My research for this book could not have been possible without the generosity of John and Catherine Angle, who have supported the University of Nebraska-Lincoln Department of History for many years. John Angle died in 2008, and I will miss him dearly. His enthusiasm, good humor, and positive spirit remain an inspiration. The Angles’ support made possible much of the digital research at the heart of this book’s analysis and interpretation.

I am indebted as well to the American Council for Learned Societies for the Digital Innovation Fellowship, which I received in 2008, to the Newberry Library for a Short-Term Research Fellowship in 2007–2008, and to the British Association of American Studies for a Visiting Professorship at the Eccles Centre for American Studies at the British Library. Parts of the research were conducted with Richard Healey, University of Portsmouth, and in collaboration with him on an Economic and Social Research Council (ESRC) grant. I presented parts of this work to faculty in the History Department at the Episcopal High School in Alexandria, Virginia, where I was the Ben Geer Keys Scholar-in-Residence in 2008. I gained valuable insights from their close reading and suggestions. I also presented several chapters to the Nineteenth-Century Studies Workshop at the University of Nebraska, where I received valuable feedback from a great group of students and colleagues.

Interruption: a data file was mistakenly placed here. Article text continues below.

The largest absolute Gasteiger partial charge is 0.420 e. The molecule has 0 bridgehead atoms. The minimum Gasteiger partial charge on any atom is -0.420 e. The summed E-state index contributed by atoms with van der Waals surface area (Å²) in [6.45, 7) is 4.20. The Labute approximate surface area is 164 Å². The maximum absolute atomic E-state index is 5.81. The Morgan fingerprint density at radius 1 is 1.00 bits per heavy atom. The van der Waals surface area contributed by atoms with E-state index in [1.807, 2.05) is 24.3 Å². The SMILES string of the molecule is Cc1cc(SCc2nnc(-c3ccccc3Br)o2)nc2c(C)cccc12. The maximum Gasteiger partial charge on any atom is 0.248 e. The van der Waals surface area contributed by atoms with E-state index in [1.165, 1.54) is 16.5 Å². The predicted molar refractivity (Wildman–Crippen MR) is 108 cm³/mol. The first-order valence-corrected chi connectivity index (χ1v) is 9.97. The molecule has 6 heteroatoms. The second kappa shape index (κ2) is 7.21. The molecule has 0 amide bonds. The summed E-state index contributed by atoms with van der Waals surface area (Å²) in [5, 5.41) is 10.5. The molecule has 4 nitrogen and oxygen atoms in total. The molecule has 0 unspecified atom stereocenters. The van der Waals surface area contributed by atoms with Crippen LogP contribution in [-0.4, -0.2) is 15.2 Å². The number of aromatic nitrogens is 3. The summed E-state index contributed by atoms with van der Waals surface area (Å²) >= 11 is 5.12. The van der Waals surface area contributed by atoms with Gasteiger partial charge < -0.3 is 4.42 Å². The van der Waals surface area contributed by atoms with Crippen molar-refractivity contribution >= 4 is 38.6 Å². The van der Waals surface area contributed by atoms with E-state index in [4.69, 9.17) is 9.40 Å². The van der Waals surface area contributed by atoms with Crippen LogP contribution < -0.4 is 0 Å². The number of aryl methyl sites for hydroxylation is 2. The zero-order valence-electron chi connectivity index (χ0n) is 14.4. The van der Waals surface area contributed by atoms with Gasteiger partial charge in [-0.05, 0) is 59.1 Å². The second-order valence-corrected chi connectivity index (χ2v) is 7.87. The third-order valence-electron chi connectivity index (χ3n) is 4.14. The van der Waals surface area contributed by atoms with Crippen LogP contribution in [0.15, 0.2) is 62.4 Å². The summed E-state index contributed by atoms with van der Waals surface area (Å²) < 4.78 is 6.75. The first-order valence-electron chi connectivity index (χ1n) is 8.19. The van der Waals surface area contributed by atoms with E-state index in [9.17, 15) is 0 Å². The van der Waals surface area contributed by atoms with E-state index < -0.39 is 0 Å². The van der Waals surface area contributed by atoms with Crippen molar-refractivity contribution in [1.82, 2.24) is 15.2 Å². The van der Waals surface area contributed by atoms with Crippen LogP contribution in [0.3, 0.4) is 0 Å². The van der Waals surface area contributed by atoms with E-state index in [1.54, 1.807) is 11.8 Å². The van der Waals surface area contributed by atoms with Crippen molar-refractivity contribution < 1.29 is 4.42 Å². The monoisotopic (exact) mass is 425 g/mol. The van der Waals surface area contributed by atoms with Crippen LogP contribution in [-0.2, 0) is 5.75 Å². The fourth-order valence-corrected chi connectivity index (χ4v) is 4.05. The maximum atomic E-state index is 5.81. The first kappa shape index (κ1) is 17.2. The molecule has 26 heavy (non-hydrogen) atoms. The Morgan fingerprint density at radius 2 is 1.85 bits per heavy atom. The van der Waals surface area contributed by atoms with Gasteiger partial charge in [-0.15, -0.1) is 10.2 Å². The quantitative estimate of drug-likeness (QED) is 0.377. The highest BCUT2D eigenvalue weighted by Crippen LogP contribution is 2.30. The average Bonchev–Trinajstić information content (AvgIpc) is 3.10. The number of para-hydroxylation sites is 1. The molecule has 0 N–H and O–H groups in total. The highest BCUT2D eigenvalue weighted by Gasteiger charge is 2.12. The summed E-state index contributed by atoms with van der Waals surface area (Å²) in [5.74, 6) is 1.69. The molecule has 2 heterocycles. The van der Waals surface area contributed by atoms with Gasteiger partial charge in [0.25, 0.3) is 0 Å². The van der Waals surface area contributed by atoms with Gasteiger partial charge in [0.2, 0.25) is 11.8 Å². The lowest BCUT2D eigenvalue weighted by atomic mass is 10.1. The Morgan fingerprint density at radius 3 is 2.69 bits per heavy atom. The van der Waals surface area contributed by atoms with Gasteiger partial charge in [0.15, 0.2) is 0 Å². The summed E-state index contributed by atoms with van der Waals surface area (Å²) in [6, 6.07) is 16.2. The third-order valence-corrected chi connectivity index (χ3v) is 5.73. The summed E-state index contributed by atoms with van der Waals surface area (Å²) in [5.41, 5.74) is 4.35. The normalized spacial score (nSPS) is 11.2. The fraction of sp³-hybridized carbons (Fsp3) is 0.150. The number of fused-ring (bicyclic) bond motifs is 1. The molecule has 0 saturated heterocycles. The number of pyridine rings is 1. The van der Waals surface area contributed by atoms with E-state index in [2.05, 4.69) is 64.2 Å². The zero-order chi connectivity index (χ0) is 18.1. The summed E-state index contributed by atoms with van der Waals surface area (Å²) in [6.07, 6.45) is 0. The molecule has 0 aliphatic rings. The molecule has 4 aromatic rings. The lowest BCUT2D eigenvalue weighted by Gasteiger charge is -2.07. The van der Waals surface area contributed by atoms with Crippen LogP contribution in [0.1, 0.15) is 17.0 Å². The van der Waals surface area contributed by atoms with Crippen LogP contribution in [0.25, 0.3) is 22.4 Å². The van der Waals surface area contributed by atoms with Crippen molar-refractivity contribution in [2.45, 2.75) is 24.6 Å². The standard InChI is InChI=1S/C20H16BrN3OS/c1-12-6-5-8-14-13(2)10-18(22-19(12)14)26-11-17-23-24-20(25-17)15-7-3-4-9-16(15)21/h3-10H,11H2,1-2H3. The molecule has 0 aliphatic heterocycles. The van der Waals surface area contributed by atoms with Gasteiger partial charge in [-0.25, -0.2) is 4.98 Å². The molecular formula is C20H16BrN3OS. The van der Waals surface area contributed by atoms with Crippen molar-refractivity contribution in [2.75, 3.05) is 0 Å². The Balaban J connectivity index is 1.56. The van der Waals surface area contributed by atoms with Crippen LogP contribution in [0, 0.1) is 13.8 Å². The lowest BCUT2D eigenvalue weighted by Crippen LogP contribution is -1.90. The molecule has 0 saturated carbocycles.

My colleagues and friends have offered cogent criticism as well as plain encouragement at nearly every stage of this project. I feel fortunate at the University of Nebraska to have such generous colleagues--Margaret Jacobs and Andrew Graybill read the entire manuscript and helped me immensely at a critical stage. Edward L. Ayers generously read an early draft of the manuscript and offered his always cogent, thoroughly encouraging, and perceptive analysis. Aaron Sheehan-Dean reviewed the manuscript with a sharp eye for both the details and the larger picture. Whatever faults are in the manuscript are mine. All of the following people have either read chapters or given me suggestions along the way: Bobby Watts, Kenneth Winkle, Andrew Graybill, Peter Maslowski, Anne Bretagnolle, Peter Onuf, Wendy Katz, Ken Price, Amy Murrell Taylor, Pete Daniel, Calvin Schermerhorn, Alice Fahs, Adam I. P. Smith, Gary Gallagher, Richard White, Douglas Seefeldt, Jeannette Jones, Alex Vazansky, John Wunder, Jane Moody, Anne S. Rubin, Tim Mahoney, James A. Rawley, Stephen Ramsay, Richard Healey, James Le Sueur, Robert Schwartz, Barbara Welke, Laura White, Tyler White, and Victoria Weoste. Students at the University of Nebraska have also given me thoughtful comments and helped research parts of this work and I wish to thank them for their spirited discussions and hard work: Nathan Sanderson, Leslie Working, Catherine Biba, Miles Krumbach, Robert Voss, Nic Swiercek, Michelle Tiedje, Kurt Kinbacher, Sean Kammer, Diane Miller, Vanessa Steinroetter, Kim Banion, and Kaci Nash. Geitner Simmons, editor of the Omaha World-Herald, a southern-history expert and modern-day Renaissance “man of letters,” generously offered to read the entire manuscript and gave me valuable advice. J. W. Kaempfer graciously helped me get settled in London for research on parts of this book, as did Father Andrew Cain, Andrew Ceresa, and Ian and Alyson Thomas.